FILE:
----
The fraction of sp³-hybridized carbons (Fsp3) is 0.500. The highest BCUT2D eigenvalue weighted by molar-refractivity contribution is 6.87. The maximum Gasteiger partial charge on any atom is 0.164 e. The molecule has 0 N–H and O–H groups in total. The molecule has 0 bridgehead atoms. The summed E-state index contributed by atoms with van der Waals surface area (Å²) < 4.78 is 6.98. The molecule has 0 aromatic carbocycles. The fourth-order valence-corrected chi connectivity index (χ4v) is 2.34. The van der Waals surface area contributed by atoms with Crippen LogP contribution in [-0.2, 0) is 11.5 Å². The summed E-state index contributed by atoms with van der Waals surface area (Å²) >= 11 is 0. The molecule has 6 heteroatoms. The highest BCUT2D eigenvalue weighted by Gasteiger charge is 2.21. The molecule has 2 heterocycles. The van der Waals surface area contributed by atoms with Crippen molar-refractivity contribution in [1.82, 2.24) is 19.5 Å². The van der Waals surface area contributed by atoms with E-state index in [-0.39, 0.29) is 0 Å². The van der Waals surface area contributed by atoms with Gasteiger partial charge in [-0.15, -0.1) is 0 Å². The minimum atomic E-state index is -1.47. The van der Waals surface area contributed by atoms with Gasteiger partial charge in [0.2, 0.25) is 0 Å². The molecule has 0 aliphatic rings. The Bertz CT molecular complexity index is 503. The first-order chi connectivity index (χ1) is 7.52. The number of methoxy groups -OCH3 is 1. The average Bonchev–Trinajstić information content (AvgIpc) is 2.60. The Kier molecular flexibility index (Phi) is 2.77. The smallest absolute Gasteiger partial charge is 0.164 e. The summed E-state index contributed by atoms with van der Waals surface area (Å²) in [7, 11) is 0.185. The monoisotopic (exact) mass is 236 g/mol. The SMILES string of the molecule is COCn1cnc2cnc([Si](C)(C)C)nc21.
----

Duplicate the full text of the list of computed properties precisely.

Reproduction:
The fraction of sp³-hybridized carbons (Fsp3) is 0.500. The highest BCUT2D eigenvalue weighted by molar-refractivity contribution is 6.87. The maximum Gasteiger partial charge on any atom is 0.164 e. The molecule has 0 N–H and O–H groups in total. The molecule has 0 bridgehead atoms. The summed E-state index contributed by atoms with van der Waals surface area (Å²) < 4.78 is 6.98. The molecule has 0 aromatic carbocycles. The fourth-order valence-corrected chi connectivity index (χ4v) is 2.34. The van der Waals surface area contributed by atoms with Crippen LogP contribution in [-0.2, 0) is 11.5 Å². The summed E-state index contributed by atoms with van der Waals surface area (Å²) >= 11 is 0. The molecule has 6 heteroatoms. The highest BCUT2D eigenvalue weighted by Gasteiger charge is 2.21. The molecule has 2 heterocycles. The van der Waals surface area contributed by atoms with Crippen molar-refractivity contribution in [1.82, 2.24) is 19.5 Å². The van der Waals surface area contributed by atoms with E-state index in [-0.39, 0.29) is 0 Å². The van der Waals surface area contributed by atoms with Gasteiger partial charge in [-0.15, -0.1) is 0 Å². The minimum atomic E-state index is -1.47. The van der Waals surface area contributed by atoms with Gasteiger partial charge in [0.2, 0.25) is 0 Å². The molecule has 0 aliphatic rings. The Bertz CT molecular complexity index is 503. The first-order chi connectivity index (χ1) is 7.52. The number of methoxy groups -OCH3 is 1. The average Bonchev–Trinajstić information content (AvgIpc) is 2.60. The Kier molecular flexibility index (Phi) is 2.77. The smallest absolute Gasteiger partial charge is 0.164 e. The summed E-state index contributed by atoms with van der Waals surface area (Å²) in [7, 11) is 0.185. The monoisotopic (exact) mass is 236 g/mol. The SMILES string of the molecule is COCn1cnc2cnc([Si](C)(C)C)nc21.